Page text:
A 2,000-pound boulder rolled down a hill in New Castle, Colorado, crashing into a home and causing extensive damage. The homeowner’s insurer refused to cover the losses, arguing that a rolling bolder constitutes “earth movement,” which is not covered by the policy, even though the phrase “earth movement” has always been understood to mean large-scale movement, such as earthquakes and landslides.

A home in Granby, Colorado, was destroyed by a wildfire. Half a year later, not only had the homeowner’s insurer not covered his losses, it hadn’t even provided an initial estimate of the amount it believed he was due.

Meanwhile in Florida, hundreds of homeowners hit by Hurricane Ian in 2022 still are battling insurance companies that insist the damage to their homes was caused by hurricane flooding, which is not covered by ­homeowners insurance, rather than by hurricane wind, which usually is. It’s difficult to prove otherwise when all that remains of a home is the slab.

Policyholders in conflict with their insurance providers is nothing new, but it’s becoming increasingly common as insurers go further than ever to reduce or even refuse claims.

Bottom Line Personal asked Chip Merlin, founder and president of ­Merlin Law Group, which helps policyholders fight disputes with their ­insurers, what you can do to reduce the odds that you’ll end up battling your insurance provider—and what to do if you do encounter problems when you make a claim…

Choose the Right Insurer

Homeowners often select insurance based largely on annual premiums and name recognition—they pick the cheapest policy from an insurer they’ve heard of. But cheap homeowners’ coverage is cheap for a reason—the insurer inevitably intends to do everything it can to pay out as little as possible, and that greatly increases the odds that you will encounter problems when you make a claim. Most homeowners insurance providers grade their adjusters—the people who investigate the claims and determine the insurer’s liability—based on “leakage.” Leakage is the industry term for paying policyholders more than the minimum amount necessary to make repairs or replace damaged property. When adjusters receive poor grades for paying out more than what the insurer deems necessary, they inevitably do everything possible to pay policyholders less than what they’re due.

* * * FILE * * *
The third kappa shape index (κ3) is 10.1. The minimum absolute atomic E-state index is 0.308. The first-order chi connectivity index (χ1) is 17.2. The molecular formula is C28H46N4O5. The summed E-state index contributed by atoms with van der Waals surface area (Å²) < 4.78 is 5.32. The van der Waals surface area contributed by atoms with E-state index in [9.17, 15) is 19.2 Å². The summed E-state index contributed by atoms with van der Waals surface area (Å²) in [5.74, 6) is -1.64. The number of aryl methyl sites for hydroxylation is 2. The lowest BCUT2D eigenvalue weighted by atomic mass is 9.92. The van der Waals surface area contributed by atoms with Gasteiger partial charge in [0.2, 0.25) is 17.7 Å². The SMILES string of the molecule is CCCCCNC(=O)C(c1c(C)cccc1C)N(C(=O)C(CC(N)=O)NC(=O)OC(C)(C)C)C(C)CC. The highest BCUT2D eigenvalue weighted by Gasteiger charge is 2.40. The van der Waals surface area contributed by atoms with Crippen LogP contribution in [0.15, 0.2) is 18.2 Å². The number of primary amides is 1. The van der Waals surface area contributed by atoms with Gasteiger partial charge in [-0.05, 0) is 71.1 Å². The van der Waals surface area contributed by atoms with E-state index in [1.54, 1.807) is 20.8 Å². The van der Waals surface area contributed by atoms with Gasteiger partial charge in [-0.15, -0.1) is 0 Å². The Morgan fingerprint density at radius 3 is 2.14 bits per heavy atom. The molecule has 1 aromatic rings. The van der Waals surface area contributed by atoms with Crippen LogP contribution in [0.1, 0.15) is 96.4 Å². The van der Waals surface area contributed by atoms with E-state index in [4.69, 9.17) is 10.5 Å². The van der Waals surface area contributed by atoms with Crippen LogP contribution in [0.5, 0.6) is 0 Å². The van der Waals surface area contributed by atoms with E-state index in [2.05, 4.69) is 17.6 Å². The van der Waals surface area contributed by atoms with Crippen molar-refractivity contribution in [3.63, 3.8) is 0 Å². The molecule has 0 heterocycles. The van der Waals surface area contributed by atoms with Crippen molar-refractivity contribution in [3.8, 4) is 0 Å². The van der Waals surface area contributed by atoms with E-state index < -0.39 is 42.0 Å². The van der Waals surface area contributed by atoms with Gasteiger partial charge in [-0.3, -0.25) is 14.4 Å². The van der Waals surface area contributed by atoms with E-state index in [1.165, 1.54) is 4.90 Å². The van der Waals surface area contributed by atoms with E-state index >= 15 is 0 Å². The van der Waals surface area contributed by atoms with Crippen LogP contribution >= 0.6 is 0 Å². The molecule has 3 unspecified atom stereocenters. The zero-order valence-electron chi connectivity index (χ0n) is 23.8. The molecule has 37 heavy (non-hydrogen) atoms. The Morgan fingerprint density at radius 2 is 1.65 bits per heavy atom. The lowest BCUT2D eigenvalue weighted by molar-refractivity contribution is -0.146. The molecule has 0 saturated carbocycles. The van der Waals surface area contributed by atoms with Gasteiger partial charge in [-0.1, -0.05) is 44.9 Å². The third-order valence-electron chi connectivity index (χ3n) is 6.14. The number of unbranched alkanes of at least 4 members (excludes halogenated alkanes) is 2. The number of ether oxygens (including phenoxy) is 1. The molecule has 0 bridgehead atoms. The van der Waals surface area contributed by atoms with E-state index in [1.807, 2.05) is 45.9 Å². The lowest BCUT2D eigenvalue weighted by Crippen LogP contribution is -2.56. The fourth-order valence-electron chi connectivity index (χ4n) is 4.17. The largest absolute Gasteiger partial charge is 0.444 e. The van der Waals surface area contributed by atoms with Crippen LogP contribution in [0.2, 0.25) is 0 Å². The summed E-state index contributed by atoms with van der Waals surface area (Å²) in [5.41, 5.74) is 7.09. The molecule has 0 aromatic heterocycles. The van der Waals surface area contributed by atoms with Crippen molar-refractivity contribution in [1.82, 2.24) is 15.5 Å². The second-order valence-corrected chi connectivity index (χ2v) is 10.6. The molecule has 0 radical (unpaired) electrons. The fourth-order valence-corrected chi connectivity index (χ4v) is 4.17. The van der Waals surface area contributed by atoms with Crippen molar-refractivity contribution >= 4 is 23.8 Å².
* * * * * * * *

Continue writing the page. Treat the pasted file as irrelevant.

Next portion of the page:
On the other hand, not every insurer that quotes a steep rate is more likely to pay claims.

But: A few large insurers that don’t offer the lowest rates are almost never sued by their policyholders—a great indication that they treat policyholders fairly. Those insurers are Amica Mutual Insurance (Amica.com)…Chubb Insurance (Chubb.com)…and Lexington Insurance Company (LexingtonInsurance.com). These companies have fewer lawsuits than other insurers because their policies offer better benefits and their claims departments make real efforts to issue payments under the policies.

Also: Selecting the right insurance agent can help you avoid unpleasant surprises. An agent will help you select appropriate coverage amounts and riders for your needs. One sign that you’re working with a good agent: He/she takes at least a half-hour to get to know you and how you use the property before recommending policies. Details such as whether you take long vacations or your kids still live at home can affect your coverage needs. To find a good insurance agent: Go to a website that lists members and leaders of insurance agent trade associations in your state, and look for agents with credentials that show their knowledge and passion for the insurance industry.

How to Evaluate a Homeowners Policy

Before settling on a policy, ask the agent or insurer if that policy includes the following four features, each of which reduces the odds that a homeowner will find himself in conflict with the insurer. If these are not included, ask what it would cost to add an endorsement that provides these things…

True replacement cost coverage. You might already know that “replacement cost” coverage is preferable to “actual cash value” coverage. The former covers the cost of buying a new item to replace the damaged one, while the latter pays only the depreciated value of that item. Less well-known is that not all replacement-cost coverage is created equal. Many policies labeled replacement cost pay a portion of the replacement cost at first, with the remainder paid only after the repairs are complete. True replacement cost coverage pays the full replacement cost up front, which can significantly reduce friction between the policyholder and insurer. It is a sign of a good policy if this is standard in the policy you are considering.